Deception of a Different Kind
However, a different and to me more troubling facet of the LDS culture of deception is evidence that indicates that LDS leaders are misleading their own people in Latin America when it comes to certain troubling historical facts. Several months ago I was in Honduras doing a series of teaching and training conferences for Christian pastors and leaders. I also attended the Mormon temple open house and took the tour a couple of times and used the opportunity to talk to Hispanic members of the LDS church. My goal was not to argue or debate, and in fact the conversations were generally quite amiable. I’m fluent in Spanish and enjoy the Hispanic culture and am very at home in it since I spent my junior and senior high years in Latin American countries with my parents who were evangelical missionaries. But as I talked with different LDS people, especially converts, I discovered a disturbing trend. When I would raise issues that questioned the prophetic integrity of early leaders like Joseph Smith and Brigham Young, I noticed two things. First, these Mormons claimed to already know information like the fact that Joseph Smith used a seer stone in a hat to translate the Book of Mormon (see our articles on this subject in English, “Translation or Divination,”and Spanish, “Traducción o Adivinación) or that Joseph Smith and Brigham Young had multiple wives. Second, they claimed they also knew this information was false and made up by anti-Mormons. When I asked how they knew that, they said this is what they had been taught. One Hispanic woman went so far as to say she knew Brigham Young had many wives, but he never slept with any of them or had children with them—they were just widows or older women he took in so he could help take care of them.
I had no reason to doubt this woman’s sincerity, or that of other kind and dedicated LDS people with whom I spoke. However, if they were not lying to me, then someone has been lying to them. It underscores the lengths to which LDS leaders will go to protect the image of the LDS Church from even their own members in Latin American countries. This is a new level of deception from anything I’ve experienced in 15 years of discernment ministry in Latin America, since it involves someone at a level of influence giving LDS members pieces of historically accurate information, but then teaching those same members that the information is false.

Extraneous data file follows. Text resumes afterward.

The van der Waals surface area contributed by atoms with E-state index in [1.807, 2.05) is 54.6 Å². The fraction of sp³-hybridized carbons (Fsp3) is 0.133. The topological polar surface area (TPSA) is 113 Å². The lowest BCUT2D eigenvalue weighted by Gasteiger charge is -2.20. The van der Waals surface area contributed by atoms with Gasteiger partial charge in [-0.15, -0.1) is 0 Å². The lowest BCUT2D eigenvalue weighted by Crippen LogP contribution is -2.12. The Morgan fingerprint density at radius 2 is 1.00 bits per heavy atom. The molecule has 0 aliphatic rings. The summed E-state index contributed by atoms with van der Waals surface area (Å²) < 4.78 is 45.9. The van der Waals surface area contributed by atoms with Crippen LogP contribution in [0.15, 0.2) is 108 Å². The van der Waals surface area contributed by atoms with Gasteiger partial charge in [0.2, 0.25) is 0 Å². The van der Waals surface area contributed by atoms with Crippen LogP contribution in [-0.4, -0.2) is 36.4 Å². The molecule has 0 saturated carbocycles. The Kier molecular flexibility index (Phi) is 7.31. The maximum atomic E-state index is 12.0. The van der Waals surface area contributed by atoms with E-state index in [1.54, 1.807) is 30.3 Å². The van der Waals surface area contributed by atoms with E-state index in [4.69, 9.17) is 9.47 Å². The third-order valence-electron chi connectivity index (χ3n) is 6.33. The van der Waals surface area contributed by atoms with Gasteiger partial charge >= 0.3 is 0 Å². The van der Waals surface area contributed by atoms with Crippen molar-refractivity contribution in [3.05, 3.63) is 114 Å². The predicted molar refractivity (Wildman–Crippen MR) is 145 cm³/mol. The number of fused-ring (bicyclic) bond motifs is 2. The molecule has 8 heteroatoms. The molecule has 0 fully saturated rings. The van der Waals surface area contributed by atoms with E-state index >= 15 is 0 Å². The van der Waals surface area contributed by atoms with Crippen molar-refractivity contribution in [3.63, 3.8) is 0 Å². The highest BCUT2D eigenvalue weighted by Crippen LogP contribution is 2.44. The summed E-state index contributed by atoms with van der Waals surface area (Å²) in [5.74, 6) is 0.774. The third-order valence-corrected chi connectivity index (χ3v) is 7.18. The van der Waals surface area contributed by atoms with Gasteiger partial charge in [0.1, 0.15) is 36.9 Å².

Compassionate Care Required
Since my goal was not to argue, I simply encouraged the woman to continue to investigate and at least planted the seed that she was being misled. I explained that the facts she thought were false were actually common knowledge, even among LDS people in the United States, and gave her my card with our website hoping she someday checks things out for herself. This encounter underscored the need for a compassionate, patient, and caring response to LDS people, especially those outside the United States who may not have access to the documentation so readily available in English. Such people do not need to be harangued or put down or ridiculed for what they have been taught. If our response is harsh, argumentative, or demeaning we diminish our effectiveness to nil.
People need to see our hearts motivated by a love for them and a love for the truth. 2 Timothy 2:24-26 says we are to not quarrel, but to be kind to everyone. It is God’s kindness that leads people to repentance, and our kindness and gentleness may make more of an impact than the factual information we present. A close friend once said that beyond what we say or even what we do, people will remember how we made them feel. Do those we encounter feel cared for and respected, even when they know we disagree or are concerned about stuff they’ve been taught? As my friend and pastor Louie Konopka has stated often, “It’s a sad thing to be right, only.” We need to share the truth, for it is only truth that can set people free; but a heart of compassion will not employ truth in a spiritual mission to search and destroy but to rescue and restore.
Joel B. Groat, Director of Ministries for the Institute of Religious Research, is available to speak in either Spanish or English and can be contacted at email@example.com.